We are proud to welcome Captain Torben Vinkel at the helm of our jack-up vessel Blue Tern. We asked him to tell us more about his background, his experience so far at Fred. Olsen Windcarrier, and where he believes the industry is heading.
What is your background in the industry?
I started at sea when I was 16 onboard the training ship Denmark, whereafter I was a deck boy and AB on Warrior cargo ships in worldwide trade. At 25 I went to maritime college, then re-joined Warrior cargo ships as a mate. I completed many long voyages and got my first ship as Master when I was 32. I became interested in construction vessels where the swings were shorter and the work more varied. 17 years ago, I got into wind turbine installation as Master with Mamoouth Van Oord and have been in the industry on various jack-up vessels ever since.
Why did you choose to work for Fred. Olsen Windcarrier?
I had heard only good things about Fred. Olsen Windcarrier and after eight years on Pacific Orca I was ready for a change. With new and larger generations of turbines on the near horizon, the business is uniquely positioned to help take the industry forwards with a fleet and team ready to handle whatever comes next. I’ve not been here long, but my experience so far has shown me that I made the right choice!
What is special about Fred. Olsen Windcarrier’s fleet?
While Fred. Olsen Windcarrier’s fleet is second to none, in this business I believe that hardware is not as important as software – you can have a state-of-the-art vessel, but it will never perform successfully without the right crew. I have only had one swing so far, so it’s still early days for me, but I am pleased to say that we clearly have the right software.
What are your responsibilities as captain?
As captain I am responsible for the safe and efficient operation of the vessel including its seaworthiness, safety and security, cargo operations, navigation, crew management, and legal compliance with both local and international legislations, and for all persons, cargo, and environment.
What challenges do you face on a daily basis, and how do you solve them?
There will always be challenges to get the right weather windows for transiting, shifting position, and installing wind turbines, and experience at sea plays a huge part in adapting to changing conditions. The best way to prevent or navigate around potential issues that inevitably arise is with the five Ps: Proper Preparation Prevent Poor Performance. As Captain, the responsibility lies on my shoulders to make the right decisions at the right time, but fortunately I am supported by many excellent crew members who I can see are clearly outstanding in their different roles.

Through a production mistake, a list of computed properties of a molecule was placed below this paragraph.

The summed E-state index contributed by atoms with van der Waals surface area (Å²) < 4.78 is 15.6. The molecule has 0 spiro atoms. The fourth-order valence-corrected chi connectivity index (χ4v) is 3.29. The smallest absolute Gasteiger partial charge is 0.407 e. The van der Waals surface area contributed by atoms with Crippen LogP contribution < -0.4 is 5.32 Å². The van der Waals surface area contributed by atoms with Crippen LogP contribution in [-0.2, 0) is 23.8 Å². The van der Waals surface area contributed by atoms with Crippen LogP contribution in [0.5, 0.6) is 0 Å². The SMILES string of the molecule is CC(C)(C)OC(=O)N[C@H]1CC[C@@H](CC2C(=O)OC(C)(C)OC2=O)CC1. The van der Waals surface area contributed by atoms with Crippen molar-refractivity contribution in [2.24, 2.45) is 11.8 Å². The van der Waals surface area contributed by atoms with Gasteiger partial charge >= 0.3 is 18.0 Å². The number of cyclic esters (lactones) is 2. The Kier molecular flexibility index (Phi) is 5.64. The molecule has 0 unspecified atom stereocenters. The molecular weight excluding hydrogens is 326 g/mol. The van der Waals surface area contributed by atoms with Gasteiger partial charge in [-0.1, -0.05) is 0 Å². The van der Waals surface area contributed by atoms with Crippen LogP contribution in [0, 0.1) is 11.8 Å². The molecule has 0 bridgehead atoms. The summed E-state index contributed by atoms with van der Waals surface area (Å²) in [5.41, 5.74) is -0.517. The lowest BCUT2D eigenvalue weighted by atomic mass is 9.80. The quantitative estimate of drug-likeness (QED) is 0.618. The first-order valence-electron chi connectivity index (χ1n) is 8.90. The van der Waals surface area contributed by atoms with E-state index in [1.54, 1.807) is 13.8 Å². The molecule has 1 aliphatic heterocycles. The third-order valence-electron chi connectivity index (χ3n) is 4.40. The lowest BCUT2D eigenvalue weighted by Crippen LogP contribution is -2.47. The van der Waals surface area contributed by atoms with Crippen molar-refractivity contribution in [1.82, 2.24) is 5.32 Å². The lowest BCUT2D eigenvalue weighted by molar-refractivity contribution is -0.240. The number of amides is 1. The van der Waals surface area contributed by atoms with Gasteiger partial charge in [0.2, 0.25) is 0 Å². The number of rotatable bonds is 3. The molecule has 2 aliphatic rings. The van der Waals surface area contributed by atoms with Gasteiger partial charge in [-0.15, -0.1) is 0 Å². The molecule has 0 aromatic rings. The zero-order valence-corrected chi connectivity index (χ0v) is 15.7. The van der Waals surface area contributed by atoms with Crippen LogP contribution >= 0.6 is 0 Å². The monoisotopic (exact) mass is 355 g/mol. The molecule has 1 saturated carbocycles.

What makes a good crew?
A good crew needs to be dedicated to the company, which they will be if treated well. However, I see the ‘crew’ as a larger team than just those onboard. Seamless cooperation between departments on the vessel and onshore is vital. When everything functions together well, a unit is made, and the right result happens.
What is your approach to keeping them motivated and efficient?
In our industry, we can at times be working flat out 24/7 for weeks on end, so when everything is done, the client needs are met, and the vessel is in proper order, it is important for the crew to have half or whole days off. Of course, it is always important to ensure that safety requirements continue to be upheld, but it is equally important to maintain a positive atmosphere amongst the crew. That’s why my door is always open for a chat – good or bad – or we arrange things like movie and games nights to help bring the crew and clients together.
In your view, what’s next for the offshore wind industry?
It’s quite clear that very big projects will materialize over the next coming years and already now we are seeing the need for new and bigger vessels. However, as always, the success of these vessels will be completely dependent upon people with the expertise to use them to maximum effect, which at Fred. Olsen Windcarrier I believe is one of our strongest assets. On a practical note, however, a challenge with newer and bigger vessels will be to find ports that can accommodate them!
What excites you most about your job?
There’s nothing more satisfying than completing a turbine installation with crew and onshore teams from all corners of the world coming together as a well-oiled machine.
What do you do for fun when you are not at sea?
I am without doubt a family man, so all my free time is spent with my wife and children. We enjoy travelling (when not in lockdown!) and doing various water sports when weather allows.
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